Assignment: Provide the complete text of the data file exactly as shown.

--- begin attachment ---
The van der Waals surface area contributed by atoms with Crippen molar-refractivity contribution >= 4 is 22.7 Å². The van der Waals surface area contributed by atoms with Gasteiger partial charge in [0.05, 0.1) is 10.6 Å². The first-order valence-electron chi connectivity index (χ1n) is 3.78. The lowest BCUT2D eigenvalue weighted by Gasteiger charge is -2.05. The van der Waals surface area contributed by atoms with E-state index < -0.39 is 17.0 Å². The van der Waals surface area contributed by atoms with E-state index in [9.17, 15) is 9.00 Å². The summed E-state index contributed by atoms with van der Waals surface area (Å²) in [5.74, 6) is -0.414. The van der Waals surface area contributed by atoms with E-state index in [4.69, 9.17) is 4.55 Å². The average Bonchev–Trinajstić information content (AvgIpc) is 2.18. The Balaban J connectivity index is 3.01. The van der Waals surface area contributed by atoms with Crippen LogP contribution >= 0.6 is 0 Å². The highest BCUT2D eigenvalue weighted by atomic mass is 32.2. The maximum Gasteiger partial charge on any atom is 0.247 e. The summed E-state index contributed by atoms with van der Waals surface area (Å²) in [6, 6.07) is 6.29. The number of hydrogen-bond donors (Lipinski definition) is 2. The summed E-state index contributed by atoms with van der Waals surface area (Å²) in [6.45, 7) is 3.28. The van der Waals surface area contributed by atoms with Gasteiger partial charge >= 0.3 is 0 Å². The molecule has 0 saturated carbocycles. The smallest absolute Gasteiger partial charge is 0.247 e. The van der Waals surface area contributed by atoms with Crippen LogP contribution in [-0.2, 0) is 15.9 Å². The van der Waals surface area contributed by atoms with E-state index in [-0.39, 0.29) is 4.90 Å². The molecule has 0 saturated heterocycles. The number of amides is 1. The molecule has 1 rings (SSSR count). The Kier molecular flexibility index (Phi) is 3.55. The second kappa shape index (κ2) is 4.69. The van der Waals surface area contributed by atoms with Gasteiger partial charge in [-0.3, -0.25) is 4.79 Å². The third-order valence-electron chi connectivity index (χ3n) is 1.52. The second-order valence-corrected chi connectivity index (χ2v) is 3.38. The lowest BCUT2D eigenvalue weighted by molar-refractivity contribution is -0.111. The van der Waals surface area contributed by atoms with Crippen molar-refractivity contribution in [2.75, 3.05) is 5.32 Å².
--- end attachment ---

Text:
The van der Waals surface area contributed by atoms with Crippen molar-refractivity contribution >= 4 is 22.7 Å². The van der Waals surface area contributed by atoms with Gasteiger partial charge in [0.05, 0.1) is 10.6 Å². The first-order valence-electron chi connectivity index (χ1n) is 3.78. The lowest BCUT2D eigenvalue weighted by Gasteiger charge is -2.05. The van der Waals surface area contributed by atoms with E-state index < -0.39 is 17.0 Å². The van der Waals surface area contributed by atoms with E-state index in [9.17, 15) is 9.00 Å². The summed E-state index contributed by atoms with van der Waals surface area (Å²) in [5.74, 6) is -0.414. The van der Waals surface area contributed by atoms with E-state index in [4.69, 9.17) is 4.55 Å². The average Bonchev–Trinajstić information content (AvgIpc) is 2.18. The Balaban J connectivity index is 3.01. The van der Waals surface area contributed by atoms with Crippen LogP contribution >= 0.6 is 0 Å². The highest BCUT2D eigenvalue weighted by atomic mass is 32.2. The maximum Gasteiger partial charge on any atom is 0.247 e. The summed E-state index contributed by atoms with van der Waals surface area (Å²) in [6, 6.07) is 6.29. The number of hydrogen-bond donors (Lipinski definition) is 2. The summed E-state index contributed by atoms with van der Waals surface area (Å²) in [6.45, 7) is 3.28. The van der Waals surface area contributed by atoms with Gasteiger partial charge >= 0.3 is 0 Å². The molecule has 0 saturated carbocycles. The smallest absolute Gasteiger partial charge is 0.247 e. The van der Waals surface area contributed by atoms with Crippen LogP contribution in [-0.2, 0) is 15.9 Å². The van der Waals surface area contributed by atoms with E-state index in [-0.39, 0.29) is 4.90 Å². The molecule has 0 saturated heterocycles. The number of amides is 1. The molecule has 1 rings (SSSR count). The Kier molecular flexibility index (Phi) is 3.55. The second kappa shape index (κ2) is 4.69. The van der Waals surface area contributed by atoms with Gasteiger partial charge in [-0.3, -0.25) is 4.79 Å². The third-order valence-electron chi connectivity index (χ3n) is 1.52. The second-order valence-corrected chi connectivity index (χ2v) is 3.38. The lowest BCUT2D eigenvalue weighted by molar-refractivity contribution is -0.111. The van der Waals surface area contributed by atoms with Crippen molar-refractivity contribution in [2.75, 3.05) is 5.32 Å².